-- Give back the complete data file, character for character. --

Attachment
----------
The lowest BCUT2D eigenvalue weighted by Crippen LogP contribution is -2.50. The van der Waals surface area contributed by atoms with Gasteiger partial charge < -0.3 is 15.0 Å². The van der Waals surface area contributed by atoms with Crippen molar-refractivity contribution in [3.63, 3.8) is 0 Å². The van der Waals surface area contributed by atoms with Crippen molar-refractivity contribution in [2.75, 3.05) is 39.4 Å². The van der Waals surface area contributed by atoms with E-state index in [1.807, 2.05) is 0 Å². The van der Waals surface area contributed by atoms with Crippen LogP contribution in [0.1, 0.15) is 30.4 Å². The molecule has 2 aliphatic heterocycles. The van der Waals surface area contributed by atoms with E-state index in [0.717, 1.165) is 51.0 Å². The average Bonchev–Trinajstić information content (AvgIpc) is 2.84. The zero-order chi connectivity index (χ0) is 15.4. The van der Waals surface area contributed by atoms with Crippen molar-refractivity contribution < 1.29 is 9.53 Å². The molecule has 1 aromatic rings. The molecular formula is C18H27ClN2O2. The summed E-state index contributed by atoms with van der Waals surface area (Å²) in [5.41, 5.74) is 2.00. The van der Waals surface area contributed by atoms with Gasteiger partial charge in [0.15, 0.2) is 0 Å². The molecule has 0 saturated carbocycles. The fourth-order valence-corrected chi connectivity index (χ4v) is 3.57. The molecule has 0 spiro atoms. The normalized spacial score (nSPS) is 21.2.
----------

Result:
The lowest BCUT2D eigenvalue weighted by Crippen LogP contribution is -2.50. The van der Waals surface area contributed by atoms with Gasteiger partial charge < -0.3 is 15.0 Å². The van der Waals surface area contributed by atoms with Crippen molar-refractivity contribution in [3.63, 3.8) is 0 Å². The van der Waals surface area contributed by atoms with Crippen molar-refractivity contribution in [2.75, 3.05) is 39.4 Å². The van der Waals surface area contributed by atoms with E-state index in [1.807, 2.05) is 0 Å². The van der Waals surface area contributed by atoms with Crippen LogP contribution in [0.1, 0.15) is 30.4 Å². The molecule has 2 aliphatic heterocycles. The van der Waals surface area contributed by atoms with E-state index in [0.717, 1.165) is 51.0 Å². The average Bonchev–Trinajstić information content (AvgIpc) is 2.84. The zero-order chi connectivity index (χ0) is 15.4. The van der Waals surface area contributed by atoms with Crippen molar-refractivity contribution < 1.29 is 9.53 Å². The molecule has 1 aromatic rings. The molecular formula is C18H27ClN2O2. The summed E-state index contributed by atoms with van der Waals surface area (Å²) in [5.41, 5.74) is 2.00. The van der Waals surface area contributed by atoms with Gasteiger partial charge in [0.15, 0.2) is 0 Å². The molecule has 0 saturated carbocycles. The fourth-order valence-corrected chi connectivity index (χ4v) is 3.57. The molecule has 0 spiro atoms. The normalized spacial score (nSPS) is 21.2.